Rather than packing the Cast tech inside a set-top box akin to Apple TV, Amazon Fire TV or Roku, Google opted for that diminutive dongle that's easily hid out of sight. And the Chromecast's compact design demanded a novel approach.

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"The vision never included adding more clutter to your existing TV," Collins said. "This presented unique design challenges around packaging the video processing, wireless performance, and power management into a device that could fit into such a form factor, live behind a TV and keep costs affordable."

By now, I've upgraded from the original Chromecast. The WiFi stopped working about three years in, so I had to upgrade to the second-generation puck-like version that debuted in 2015. By then, Google had added an optional ethernet adapter for more reliable connectivity which was a welcome upgrade, even though WiFi had performed well for me throughout.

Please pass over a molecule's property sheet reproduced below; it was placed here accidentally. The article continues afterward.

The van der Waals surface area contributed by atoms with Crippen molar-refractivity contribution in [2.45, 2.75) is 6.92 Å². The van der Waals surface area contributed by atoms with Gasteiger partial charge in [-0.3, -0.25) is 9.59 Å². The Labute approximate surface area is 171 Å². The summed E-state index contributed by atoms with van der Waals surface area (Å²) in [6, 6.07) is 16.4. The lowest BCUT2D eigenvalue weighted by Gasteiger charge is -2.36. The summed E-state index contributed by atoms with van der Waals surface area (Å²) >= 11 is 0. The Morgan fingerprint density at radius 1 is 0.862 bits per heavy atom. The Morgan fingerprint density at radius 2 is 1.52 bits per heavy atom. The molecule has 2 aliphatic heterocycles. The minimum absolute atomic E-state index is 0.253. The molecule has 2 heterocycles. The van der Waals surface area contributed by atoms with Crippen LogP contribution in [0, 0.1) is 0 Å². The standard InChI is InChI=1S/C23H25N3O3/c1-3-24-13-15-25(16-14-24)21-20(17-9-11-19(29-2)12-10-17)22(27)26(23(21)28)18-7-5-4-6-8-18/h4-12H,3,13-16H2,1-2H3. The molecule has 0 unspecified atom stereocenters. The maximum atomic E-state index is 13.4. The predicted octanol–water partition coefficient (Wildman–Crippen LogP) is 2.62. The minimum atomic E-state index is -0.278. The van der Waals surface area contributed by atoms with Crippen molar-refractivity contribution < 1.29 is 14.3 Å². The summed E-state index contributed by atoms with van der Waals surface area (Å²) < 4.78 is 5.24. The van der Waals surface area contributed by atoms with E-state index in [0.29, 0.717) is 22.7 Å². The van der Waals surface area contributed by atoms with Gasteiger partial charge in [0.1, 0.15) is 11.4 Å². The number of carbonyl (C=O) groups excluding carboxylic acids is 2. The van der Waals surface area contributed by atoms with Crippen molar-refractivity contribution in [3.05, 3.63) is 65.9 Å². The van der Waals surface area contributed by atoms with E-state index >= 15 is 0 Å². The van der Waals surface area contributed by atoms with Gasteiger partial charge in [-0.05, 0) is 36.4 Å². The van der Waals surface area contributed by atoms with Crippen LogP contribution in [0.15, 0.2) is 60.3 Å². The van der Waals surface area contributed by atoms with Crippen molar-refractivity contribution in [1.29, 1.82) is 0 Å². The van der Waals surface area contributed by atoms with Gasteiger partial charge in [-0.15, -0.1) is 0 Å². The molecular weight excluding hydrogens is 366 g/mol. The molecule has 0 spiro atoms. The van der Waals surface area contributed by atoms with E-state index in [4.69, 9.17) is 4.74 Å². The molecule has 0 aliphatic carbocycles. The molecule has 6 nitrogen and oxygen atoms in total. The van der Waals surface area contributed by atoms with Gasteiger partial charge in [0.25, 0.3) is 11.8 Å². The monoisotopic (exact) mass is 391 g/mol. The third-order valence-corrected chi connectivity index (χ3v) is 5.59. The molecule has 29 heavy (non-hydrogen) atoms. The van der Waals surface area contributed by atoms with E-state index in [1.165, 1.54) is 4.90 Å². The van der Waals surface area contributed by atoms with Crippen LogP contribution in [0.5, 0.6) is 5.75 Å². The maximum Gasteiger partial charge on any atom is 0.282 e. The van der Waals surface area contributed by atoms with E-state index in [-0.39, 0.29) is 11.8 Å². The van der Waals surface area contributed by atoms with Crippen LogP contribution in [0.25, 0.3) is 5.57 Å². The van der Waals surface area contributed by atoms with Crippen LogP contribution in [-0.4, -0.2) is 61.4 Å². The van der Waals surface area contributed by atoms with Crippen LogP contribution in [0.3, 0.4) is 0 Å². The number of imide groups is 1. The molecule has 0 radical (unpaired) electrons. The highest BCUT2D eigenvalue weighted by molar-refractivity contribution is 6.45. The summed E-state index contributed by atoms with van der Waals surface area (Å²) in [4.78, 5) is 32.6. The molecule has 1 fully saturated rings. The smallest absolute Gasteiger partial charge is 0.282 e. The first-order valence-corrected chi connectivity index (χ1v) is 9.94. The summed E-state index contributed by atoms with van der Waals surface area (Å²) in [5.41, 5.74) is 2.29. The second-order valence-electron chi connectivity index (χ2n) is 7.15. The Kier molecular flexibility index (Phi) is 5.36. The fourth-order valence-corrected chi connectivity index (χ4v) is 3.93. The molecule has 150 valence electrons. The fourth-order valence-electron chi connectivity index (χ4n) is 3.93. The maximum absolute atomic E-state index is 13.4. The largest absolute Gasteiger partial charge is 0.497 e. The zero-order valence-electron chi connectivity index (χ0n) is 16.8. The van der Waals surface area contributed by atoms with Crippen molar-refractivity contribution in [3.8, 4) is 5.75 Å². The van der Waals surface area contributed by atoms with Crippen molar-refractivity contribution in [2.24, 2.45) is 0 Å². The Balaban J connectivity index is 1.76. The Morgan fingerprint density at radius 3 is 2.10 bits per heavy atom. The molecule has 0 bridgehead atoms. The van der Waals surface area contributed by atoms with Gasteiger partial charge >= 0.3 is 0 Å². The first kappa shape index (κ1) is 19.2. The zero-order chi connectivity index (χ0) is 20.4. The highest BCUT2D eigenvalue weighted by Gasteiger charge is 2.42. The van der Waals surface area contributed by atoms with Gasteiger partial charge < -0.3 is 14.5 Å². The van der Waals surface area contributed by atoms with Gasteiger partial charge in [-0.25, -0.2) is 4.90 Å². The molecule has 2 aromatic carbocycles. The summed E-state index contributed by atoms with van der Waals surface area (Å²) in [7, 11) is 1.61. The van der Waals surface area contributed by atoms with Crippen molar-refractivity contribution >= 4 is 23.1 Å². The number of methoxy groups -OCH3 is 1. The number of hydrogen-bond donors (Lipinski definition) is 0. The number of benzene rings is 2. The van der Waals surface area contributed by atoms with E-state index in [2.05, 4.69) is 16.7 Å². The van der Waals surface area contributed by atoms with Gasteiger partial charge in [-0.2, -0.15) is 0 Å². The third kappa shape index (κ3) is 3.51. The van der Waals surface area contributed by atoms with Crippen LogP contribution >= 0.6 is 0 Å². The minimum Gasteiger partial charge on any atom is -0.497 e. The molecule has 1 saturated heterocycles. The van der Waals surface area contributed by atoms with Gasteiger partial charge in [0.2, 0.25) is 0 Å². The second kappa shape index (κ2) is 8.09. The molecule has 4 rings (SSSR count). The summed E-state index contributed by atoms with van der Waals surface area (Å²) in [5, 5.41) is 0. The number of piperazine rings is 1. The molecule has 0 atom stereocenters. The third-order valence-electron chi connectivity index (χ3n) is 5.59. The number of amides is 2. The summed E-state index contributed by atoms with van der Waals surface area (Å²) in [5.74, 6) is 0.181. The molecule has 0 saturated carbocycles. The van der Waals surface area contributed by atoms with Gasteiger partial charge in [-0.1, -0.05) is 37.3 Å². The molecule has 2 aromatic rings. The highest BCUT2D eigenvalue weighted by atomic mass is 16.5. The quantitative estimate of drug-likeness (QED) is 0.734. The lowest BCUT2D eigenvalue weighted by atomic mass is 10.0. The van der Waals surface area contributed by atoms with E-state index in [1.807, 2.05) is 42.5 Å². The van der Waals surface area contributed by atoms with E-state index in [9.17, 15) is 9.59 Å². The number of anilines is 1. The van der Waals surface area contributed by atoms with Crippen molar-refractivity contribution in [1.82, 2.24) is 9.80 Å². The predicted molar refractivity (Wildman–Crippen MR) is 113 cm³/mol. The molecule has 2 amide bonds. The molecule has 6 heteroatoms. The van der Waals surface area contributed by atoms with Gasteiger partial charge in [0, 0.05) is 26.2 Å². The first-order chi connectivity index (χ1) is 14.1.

The Chromecast Ultra would follow in 2016, adding 4K, HDR and a price increase to $69. Most new TVs were internet connected at this point, especially the 4K models. Still, the Chromecast Ultra offered the ease of Cast with high contrast, super sharp visuals -- and it was still much less than $100. With this new version, Google has a streaming option that's still affordable and can handle all the fancy new content that was available for streaming.

The vision never included adding more clutter to your existing TV.

Google director of product management Micah Collins